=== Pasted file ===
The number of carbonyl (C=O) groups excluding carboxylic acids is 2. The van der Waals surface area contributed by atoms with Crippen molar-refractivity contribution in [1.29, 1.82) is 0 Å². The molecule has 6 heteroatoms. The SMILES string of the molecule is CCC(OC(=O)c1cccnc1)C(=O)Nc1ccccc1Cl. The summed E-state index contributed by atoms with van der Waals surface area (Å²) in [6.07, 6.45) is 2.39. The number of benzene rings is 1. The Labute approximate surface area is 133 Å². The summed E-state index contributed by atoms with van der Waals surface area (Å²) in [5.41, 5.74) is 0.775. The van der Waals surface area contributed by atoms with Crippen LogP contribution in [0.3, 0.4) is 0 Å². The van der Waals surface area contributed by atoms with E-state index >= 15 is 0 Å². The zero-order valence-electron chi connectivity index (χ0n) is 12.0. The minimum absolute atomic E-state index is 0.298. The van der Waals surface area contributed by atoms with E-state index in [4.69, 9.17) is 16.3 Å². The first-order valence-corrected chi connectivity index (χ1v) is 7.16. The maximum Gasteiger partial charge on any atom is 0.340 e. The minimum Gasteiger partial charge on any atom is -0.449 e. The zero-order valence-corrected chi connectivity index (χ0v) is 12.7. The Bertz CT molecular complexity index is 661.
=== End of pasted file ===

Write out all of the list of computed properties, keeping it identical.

The number of carbonyl (C=O) groups excluding carboxylic acids is 2. The van der Waals surface area contributed by atoms with Crippen molar-refractivity contribution in [1.29, 1.82) is 0 Å². The molecule has 6 heteroatoms. The SMILES string of the molecule is CCC(OC(=O)c1cccnc1)C(=O)Nc1ccccc1Cl. The summed E-state index contributed by atoms with van der Waals surface area (Å²) in [6.07, 6.45) is 2.39. The number of benzene rings is 1. The Labute approximate surface area is 133 Å². The summed E-state index contributed by atoms with van der Waals surface area (Å²) in [5.41, 5.74) is 0.775. The van der Waals surface area contributed by atoms with Crippen LogP contribution in [0.3, 0.4) is 0 Å². The van der Waals surface area contributed by atoms with E-state index >= 15 is 0 Å². The zero-order valence-electron chi connectivity index (χ0n) is 12.0. The minimum absolute atomic E-state index is 0.298. The van der Waals surface area contributed by atoms with E-state index in [4.69, 9.17) is 16.3 Å². The first-order valence-corrected chi connectivity index (χ1v) is 7.16. The maximum Gasteiger partial charge on any atom is 0.340 e. The minimum Gasteiger partial charge on any atom is -0.449 e. The zero-order valence-corrected chi connectivity index (χ0v) is 12.7. The Bertz CT molecular complexity index is 661.